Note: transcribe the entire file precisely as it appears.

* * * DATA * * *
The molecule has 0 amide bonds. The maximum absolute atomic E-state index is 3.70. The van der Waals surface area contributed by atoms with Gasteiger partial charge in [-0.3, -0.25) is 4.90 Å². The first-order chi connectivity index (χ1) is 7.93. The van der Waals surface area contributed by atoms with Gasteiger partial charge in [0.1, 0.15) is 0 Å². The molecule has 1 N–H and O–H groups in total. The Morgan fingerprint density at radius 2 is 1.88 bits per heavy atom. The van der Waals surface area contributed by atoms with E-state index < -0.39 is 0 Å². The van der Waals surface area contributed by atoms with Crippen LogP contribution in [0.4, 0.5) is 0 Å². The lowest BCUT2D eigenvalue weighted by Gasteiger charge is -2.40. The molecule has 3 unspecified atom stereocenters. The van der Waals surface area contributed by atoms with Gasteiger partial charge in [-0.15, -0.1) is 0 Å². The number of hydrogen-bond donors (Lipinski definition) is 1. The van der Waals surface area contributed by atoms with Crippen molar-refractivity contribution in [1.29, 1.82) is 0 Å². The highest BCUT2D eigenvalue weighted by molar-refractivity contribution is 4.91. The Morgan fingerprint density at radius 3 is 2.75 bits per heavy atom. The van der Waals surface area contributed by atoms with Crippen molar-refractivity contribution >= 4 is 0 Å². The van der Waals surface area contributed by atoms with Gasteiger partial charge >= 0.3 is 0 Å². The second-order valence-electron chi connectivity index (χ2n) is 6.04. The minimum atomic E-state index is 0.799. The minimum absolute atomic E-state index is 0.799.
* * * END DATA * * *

The molecule has 0 amide bonds. The maximum absolute atomic E-state index is 3.70. The van der Waals surface area contributed by atoms with Gasteiger partial charge in [-0.3, -0.25) is 4.90 Å². The first-order chi connectivity index (χ1) is 7.93. The van der Waals surface area contributed by atoms with Gasteiger partial charge in [0.1, 0.15) is 0 Å². The molecule has 1 N–H and O–H groups in total. The Morgan fingerprint density at radius 2 is 1.88 bits per heavy atom. The van der Waals surface area contributed by atoms with E-state index < -0.39 is 0 Å². The van der Waals surface area contributed by atoms with Crippen LogP contribution in [0.4, 0.5) is 0 Å². The lowest BCUT2D eigenvalue weighted by Gasteiger charge is -2.40. The molecule has 3 unspecified atom stereocenters. The van der Waals surface area contributed by atoms with Gasteiger partial charge in [-0.15, -0.1) is 0 Å². The number of hydrogen-bond donors (Lipinski definition) is 1. The van der Waals surface area contributed by atoms with Crippen molar-refractivity contribution in [1.29, 1.82) is 0 Å². The highest BCUT2D eigenvalue weighted by molar-refractivity contribution is 4.91. The Morgan fingerprint density at radius 3 is 2.75 bits per heavy atom. The van der Waals surface area contributed by atoms with Crippen molar-refractivity contribution >= 4 is 0 Å². The van der Waals surface area contributed by atoms with Gasteiger partial charge >= 0.3 is 0 Å². The second-order valence-electron chi connectivity index (χ2n) is 6.04. The minimum atomic E-state index is 0.799. The minimum absolute atomic E-state index is 0.799.